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IR Update: Employer set high expectations for returning injured worker

February 22, 2016

Employers are reminded to take caution when sending their employees for a medical assessment, as a recent case has brought to light the consequences of dismissing an employee on these grounds.

In the case of Norman v Lion Dairy and Drinks Limited, an employee who suffered from a serious skydiving accident was asked to seek medical clearance on their return to work.

According to the evidence, the maintenance technician fractured both femurs and suffered multiple facial fractures in February 2014. After taking just over a year off work, the employee sought to return to his job, but was dismissed a month later based on evidence that the employee was unable to safely perform his pre-injury duties.

The report, which was produced by a company appointed doctor, held that the employee was “unfit to perform all the inherent requirements of the job”. As such, it was hard to determine whether he would be capable of performing these duties in the near future.

The technician argued that he was denied procedural fairness, as the employer failed to consider the medical evidence of his own orthopaedic surgeon. According to his doctor, the employee was no longer a danger to himself or his environment, and there was no further risk of him aggravating the healing process.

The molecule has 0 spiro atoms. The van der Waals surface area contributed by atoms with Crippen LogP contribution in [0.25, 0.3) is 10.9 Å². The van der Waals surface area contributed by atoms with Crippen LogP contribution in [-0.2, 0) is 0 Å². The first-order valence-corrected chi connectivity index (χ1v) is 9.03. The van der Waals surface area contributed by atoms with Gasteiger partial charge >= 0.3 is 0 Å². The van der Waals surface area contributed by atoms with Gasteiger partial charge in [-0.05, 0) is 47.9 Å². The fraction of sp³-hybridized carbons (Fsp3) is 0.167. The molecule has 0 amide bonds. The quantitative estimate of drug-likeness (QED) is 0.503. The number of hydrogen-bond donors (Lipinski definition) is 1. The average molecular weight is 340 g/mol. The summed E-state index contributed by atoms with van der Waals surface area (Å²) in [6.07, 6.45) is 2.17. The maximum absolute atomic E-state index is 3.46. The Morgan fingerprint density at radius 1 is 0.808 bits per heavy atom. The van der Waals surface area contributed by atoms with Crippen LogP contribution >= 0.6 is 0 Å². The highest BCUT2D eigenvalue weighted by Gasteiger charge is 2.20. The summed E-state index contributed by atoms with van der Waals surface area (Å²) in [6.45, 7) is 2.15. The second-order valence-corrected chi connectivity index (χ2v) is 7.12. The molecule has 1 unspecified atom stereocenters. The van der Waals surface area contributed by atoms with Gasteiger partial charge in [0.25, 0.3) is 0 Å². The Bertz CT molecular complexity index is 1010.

The surgeon also gave evidence that the degenerative changes in the employee’s knees were commonly found in labourers of his age. In his view, the employee was still recovering from a serious injury and thus a level of discomfort was to be expected in the performance of his job.

The Fair Work Commission ruled in favour of the sacked employee and held that the employer did not have a valid reason for terminating their contract. Based on the evidence presented at trial, the company doctor focused only on the worker’s physiological changes and failed to consider the state of his injuries.

It was also relevant that the worker had obtained casual employment with two other businesses, of which both had commended the employee for fulfilling his duties without any issues. Deputy President Karen Bartel was therefore satisfied that the worker could perform the requirements of his role and ordered for the employee to be reinstated.

The full text of this decision can be found here.

In light of this case, employers are urged to consider the benefits of an independent medical assessment. Where employees seek to return to their job, employers must ensure that they consult with the worker and consider any conflicting evidence that is presented before them. If in doubt, please call the NRA Hotline on 1800 RETAIL (738 245).

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